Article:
We may experience autopoiesis and not really be cognizant of it in any meaningful way, and this is perhaps one of the ways in which we fail to see the connections between us, as people, as living beings in a larger biological system or environment.  Do we see this aliveness beyond ourselves or do we dismiss or limit it, denying it because it is beyond us, beyond some boundary of who we think we are in terms of our experience or thinking process.

Okay, you might be wondering where I’m going with this autopoiesis notion and aging – but it is clear to me that the ability to recollect, to reflect on one’s life experiences and to create and recreate meaning, is an immensely important function of elderhood.  This is what is known as gerotranscendence, the empirically based theory of psychology which suggests that aging, elderhood, offers a generative aspect of creating new meaning and purpose in life as we age.  It is nothing new under the sun but rather a “re-enchantment with aging,” a huge step in our death-denying, youth obsessed culture.  I’ll finish this post next time, so please stay tuned.

©Barbara Cashman  2015   www.DenverElderLaw.org

Did You Know October is Conflict Resolution Month?

Cloud Above Santa Maria degli Angeli

Cloud Above Santa Maria degli Angeli, Assisi


Yes, this is an excuse for a post about elder and probate mediation. . . !  On Monday I gave a presentation to a Parkinson’s support group in Arvada.  One of the major points I raise about disability planning (like health care powers of attorney, advance directives – a/k/a living wills – and general durable powers of attorney) is its value in the minimization of conflict.  Conflict is a normal part of human existence and it is inevitable, but how we choose to deal with conflict, both individually and in a group like a family – can be complicated and sometimes destructive, particularly when a loved one faces a health crisis and we are left feeling powerless.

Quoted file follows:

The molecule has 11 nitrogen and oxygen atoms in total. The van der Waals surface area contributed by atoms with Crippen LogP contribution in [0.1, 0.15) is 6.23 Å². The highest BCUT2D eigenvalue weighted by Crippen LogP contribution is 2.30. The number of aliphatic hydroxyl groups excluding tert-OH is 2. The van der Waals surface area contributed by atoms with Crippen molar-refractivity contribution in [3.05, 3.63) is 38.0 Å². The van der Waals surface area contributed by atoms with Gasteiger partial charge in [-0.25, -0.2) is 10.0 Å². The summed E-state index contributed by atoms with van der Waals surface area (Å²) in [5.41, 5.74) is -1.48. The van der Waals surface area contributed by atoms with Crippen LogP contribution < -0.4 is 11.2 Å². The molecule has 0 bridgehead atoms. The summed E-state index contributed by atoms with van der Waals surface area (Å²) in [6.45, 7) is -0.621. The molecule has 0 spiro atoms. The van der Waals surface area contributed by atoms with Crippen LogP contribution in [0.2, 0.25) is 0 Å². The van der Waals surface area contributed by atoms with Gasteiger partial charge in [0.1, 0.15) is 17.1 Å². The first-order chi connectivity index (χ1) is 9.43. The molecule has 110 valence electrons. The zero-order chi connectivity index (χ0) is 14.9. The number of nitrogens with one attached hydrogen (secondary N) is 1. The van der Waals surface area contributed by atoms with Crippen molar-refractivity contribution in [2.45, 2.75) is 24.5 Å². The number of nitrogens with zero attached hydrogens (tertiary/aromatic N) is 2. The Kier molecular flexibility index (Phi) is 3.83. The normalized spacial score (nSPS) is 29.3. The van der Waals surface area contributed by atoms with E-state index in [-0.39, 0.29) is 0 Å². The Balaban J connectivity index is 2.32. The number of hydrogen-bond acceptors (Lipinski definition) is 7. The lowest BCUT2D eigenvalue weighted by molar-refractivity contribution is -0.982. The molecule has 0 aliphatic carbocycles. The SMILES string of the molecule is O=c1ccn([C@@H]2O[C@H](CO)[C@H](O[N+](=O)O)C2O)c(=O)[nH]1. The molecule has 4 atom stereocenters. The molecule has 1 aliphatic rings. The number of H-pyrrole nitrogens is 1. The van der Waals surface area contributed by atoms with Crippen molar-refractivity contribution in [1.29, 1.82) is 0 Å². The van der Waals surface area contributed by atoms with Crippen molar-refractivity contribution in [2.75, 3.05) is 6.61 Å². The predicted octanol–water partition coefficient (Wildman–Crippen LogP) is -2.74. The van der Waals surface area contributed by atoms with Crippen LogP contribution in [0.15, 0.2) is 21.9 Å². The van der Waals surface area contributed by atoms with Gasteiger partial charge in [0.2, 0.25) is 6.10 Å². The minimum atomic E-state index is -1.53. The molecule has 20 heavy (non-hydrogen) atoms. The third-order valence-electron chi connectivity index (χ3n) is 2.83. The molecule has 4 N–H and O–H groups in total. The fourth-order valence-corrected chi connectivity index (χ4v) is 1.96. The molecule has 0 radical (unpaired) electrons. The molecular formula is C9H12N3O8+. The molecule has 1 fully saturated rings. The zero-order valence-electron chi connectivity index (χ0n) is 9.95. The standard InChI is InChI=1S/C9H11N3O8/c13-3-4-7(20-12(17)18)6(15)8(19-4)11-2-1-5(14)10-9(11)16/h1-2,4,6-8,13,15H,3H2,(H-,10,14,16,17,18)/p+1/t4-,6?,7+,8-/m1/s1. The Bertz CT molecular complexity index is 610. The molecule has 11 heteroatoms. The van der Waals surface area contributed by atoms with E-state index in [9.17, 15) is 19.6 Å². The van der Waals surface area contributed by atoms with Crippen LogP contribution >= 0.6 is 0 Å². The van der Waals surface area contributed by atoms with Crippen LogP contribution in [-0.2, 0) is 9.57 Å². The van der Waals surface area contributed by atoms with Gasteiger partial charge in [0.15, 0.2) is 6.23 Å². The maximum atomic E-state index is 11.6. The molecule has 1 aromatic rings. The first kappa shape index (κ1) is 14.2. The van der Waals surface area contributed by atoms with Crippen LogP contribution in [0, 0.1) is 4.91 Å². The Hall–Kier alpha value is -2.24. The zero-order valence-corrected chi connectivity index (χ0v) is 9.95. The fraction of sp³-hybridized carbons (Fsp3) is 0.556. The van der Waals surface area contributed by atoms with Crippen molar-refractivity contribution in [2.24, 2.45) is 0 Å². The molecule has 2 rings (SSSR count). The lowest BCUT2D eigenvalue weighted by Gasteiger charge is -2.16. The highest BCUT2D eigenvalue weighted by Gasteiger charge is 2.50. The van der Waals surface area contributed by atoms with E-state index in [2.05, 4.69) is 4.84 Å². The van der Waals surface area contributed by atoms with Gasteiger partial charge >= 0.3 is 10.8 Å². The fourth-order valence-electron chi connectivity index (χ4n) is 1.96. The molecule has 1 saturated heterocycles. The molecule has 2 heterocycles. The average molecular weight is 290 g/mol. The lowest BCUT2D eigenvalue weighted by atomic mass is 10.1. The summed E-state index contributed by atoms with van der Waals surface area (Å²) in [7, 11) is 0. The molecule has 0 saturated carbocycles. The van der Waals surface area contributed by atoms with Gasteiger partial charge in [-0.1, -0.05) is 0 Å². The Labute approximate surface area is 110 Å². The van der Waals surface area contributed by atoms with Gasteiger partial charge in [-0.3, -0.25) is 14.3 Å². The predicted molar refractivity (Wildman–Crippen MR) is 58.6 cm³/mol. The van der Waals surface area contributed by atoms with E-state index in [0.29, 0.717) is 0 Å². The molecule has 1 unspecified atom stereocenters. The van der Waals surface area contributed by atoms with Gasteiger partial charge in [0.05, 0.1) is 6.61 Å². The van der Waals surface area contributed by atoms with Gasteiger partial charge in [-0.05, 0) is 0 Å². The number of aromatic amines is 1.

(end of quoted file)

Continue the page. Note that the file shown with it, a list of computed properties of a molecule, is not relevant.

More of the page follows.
End-of-life care decisions are usually difficult under the best of circumstances, so when there is disagreement between a spouse, adult children or other family members, this can be a source of major problems which adds to the stress of the caregivers and the encroaching grief from the advance of the disease process.

Late stage care, like hospice and palliative care, can often provide turning points in the care of a person when family members may start to better come to grips with their loved one’s impending demise.  This is not often the case however.  Sometimes with neurodegenerative diseases such as Alzheimer’s or other forms of dementia, ALS or Parkinson’s, there is a steady and inevitable decline, but this can also be unpredictable and sudden.   Here’s a link to the National Institutes of Health’s National Institute of Neurological Disorders and Stroke, which has an exhaustive list of many different types of neurological disorders.

We need support groups for raising awareness about these diseases and also because these groups can provide resources and mutual support for family caregivers.  As I told the group I addressed today, one of the highlights of practicing law in this field is that I get to see and also help facilitate people taking care of their family members, providing them with love and care during times when that is what is needed.  One of the reasons we need support groups is that we have never had so many people living with these diseases.  While it may seem that these diseases might well be a side effect of our unprecedented longevity – here in the US as well as in many parts of the globe – it remains a mystery why these diseases are affecting larger numbers of people, particularly as there are more of us aging.

There are productive alternatives to court proceedings that can be considered when an elder’s decision to continue to drive is no longer a safe choice, or where a parent’s health care agent is perceived by siblings to be suffering from “compassion fatigue,” or when disagreements about the type of appropriate caregiving have overtaken the family members’ ability to effectively communicate regarding the elder’s care.  This is where elder mediation can be particularly helpful.